The process has been started to map all the roads the county recognizes in an attempt to get ahead of conservationists trying to lock up 5,000-acre blocks that don’t have any roads by designating them wilderness areas. The goal of the project is not to declare these as county roads, Judge Grasty said, but merely to recognize all roads, access or otherwise, on public and private land.

Grasty said he thought the court should set a standard on where roadless areas start if they find one as it makes a dramatic difference depending on whether they start the boundaries in the middle of an outlying road or at the edge of the right of way.

The court decided to recruit help with the project by contacting other groups, such as the snowmobile club, to help hold meetings in outlying areas so residents can help with the mapping process.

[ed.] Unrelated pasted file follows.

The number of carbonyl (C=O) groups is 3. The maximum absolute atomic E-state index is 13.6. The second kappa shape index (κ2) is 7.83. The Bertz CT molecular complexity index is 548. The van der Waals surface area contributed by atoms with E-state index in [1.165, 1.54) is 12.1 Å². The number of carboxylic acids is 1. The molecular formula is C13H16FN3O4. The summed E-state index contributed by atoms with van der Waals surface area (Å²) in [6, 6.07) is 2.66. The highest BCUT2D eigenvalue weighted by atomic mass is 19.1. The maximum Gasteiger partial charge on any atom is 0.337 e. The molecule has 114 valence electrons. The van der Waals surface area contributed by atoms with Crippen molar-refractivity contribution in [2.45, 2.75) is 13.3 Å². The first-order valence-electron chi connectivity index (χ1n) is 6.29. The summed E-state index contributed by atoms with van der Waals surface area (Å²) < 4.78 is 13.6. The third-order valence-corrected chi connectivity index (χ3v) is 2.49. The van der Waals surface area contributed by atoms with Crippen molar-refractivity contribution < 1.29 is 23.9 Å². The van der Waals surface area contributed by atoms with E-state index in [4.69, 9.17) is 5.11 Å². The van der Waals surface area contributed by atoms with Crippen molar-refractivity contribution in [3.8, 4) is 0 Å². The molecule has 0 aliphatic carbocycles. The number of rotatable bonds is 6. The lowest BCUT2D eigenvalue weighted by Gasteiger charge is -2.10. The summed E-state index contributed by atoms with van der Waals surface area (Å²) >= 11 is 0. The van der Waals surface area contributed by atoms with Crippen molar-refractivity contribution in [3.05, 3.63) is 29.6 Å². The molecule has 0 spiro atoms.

There was some discussion and explanation of a right of way transfer from The Oregon Department of Transportation (ODOT) the county considered accepting. The right of way in question is off Highway 20 near the western limit of Hines. The right of way became an issue after a situation in which an ambulance on an emergency call had a hard time finding the access road and getting to a residence. There was a question as to why the road wasn’t named, and it was discovered that it had been built so ODOT could access a gravel pit, which can no longer be located. In order for the City of Hines to accept it as a road, they would have to maintain it at a huge cost to the city, and they decided against it.